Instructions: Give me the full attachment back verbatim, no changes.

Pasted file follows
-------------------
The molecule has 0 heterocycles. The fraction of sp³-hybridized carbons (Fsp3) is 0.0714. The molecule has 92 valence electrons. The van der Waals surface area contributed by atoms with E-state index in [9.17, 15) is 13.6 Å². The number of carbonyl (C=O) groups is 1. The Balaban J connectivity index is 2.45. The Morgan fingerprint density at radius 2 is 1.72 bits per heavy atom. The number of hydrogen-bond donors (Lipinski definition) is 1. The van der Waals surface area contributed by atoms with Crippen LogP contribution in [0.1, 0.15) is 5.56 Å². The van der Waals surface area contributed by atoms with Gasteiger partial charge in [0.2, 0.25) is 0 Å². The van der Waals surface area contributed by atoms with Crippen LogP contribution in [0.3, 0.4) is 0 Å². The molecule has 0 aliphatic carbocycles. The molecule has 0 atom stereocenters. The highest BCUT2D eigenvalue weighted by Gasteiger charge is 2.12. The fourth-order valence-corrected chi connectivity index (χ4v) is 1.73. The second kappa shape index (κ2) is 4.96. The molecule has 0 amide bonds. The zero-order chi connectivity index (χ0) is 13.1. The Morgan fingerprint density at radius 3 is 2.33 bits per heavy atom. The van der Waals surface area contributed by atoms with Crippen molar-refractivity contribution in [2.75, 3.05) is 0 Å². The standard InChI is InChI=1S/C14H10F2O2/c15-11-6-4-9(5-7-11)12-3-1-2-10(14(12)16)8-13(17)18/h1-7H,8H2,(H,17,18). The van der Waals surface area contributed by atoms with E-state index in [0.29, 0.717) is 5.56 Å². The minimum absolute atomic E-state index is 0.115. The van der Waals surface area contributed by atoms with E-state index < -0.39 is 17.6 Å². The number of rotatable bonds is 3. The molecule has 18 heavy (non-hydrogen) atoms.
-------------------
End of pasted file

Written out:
The molecule has 0 heterocycles. The fraction of sp³-hybridized carbons (Fsp3) is 0.0714. The molecule has 92 valence electrons. The van der Waals surface area contributed by atoms with E-state index in [9.17, 15) is 13.6 Å². The number of carbonyl (C=O) groups is 1. The Balaban J connectivity index is 2.45. The Morgan fingerprint density at radius 2 is 1.72 bits per heavy atom. The number of hydrogen-bond donors (Lipinski definition) is 1. The van der Waals surface area contributed by atoms with Crippen LogP contribution in [0.1, 0.15) is 5.56 Å². The van der Waals surface area contributed by atoms with Gasteiger partial charge in [0.2, 0.25) is 0 Å². The van der Waals surface area contributed by atoms with Crippen LogP contribution in [0.3, 0.4) is 0 Å². The molecule has 0 aliphatic carbocycles. The molecule has 0 atom stereocenters. The highest BCUT2D eigenvalue weighted by Gasteiger charge is 2.12. The fourth-order valence-corrected chi connectivity index (χ4v) is 1.73. The second kappa shape index (κ2) is 4.96. The molecule has 0 amide bonds. The zero-order chi connectivity index (χ0) is 13.1. The Morgan fingerprint density at radius 3 is 2.33 bits per heavy atom. The van der Waals surface area contributed by atoms with Crippen molar-refractivity contribution in [2.75, 3.05) is 0 Å². The standard InChI is InChI=1S/C14H10F2O2/c15-11-6-4-9(5-7-11)12-3-1-2-10(14(12)16)8-13(17)18/h1-7H,8H2,(H,17,18). The van der Waals surface area contributed by atoms with E-state index in [0.29, 0.717) is 5.56 Å². The minimum absolute atomic E-state index is 0.115. The van der Waals surface area contributed by atoms with E-state index < -0.39 is 17.6 Å². The number of rotatable bonds is 3. The molecule has 18 heavy (non-hydrogen) atoms.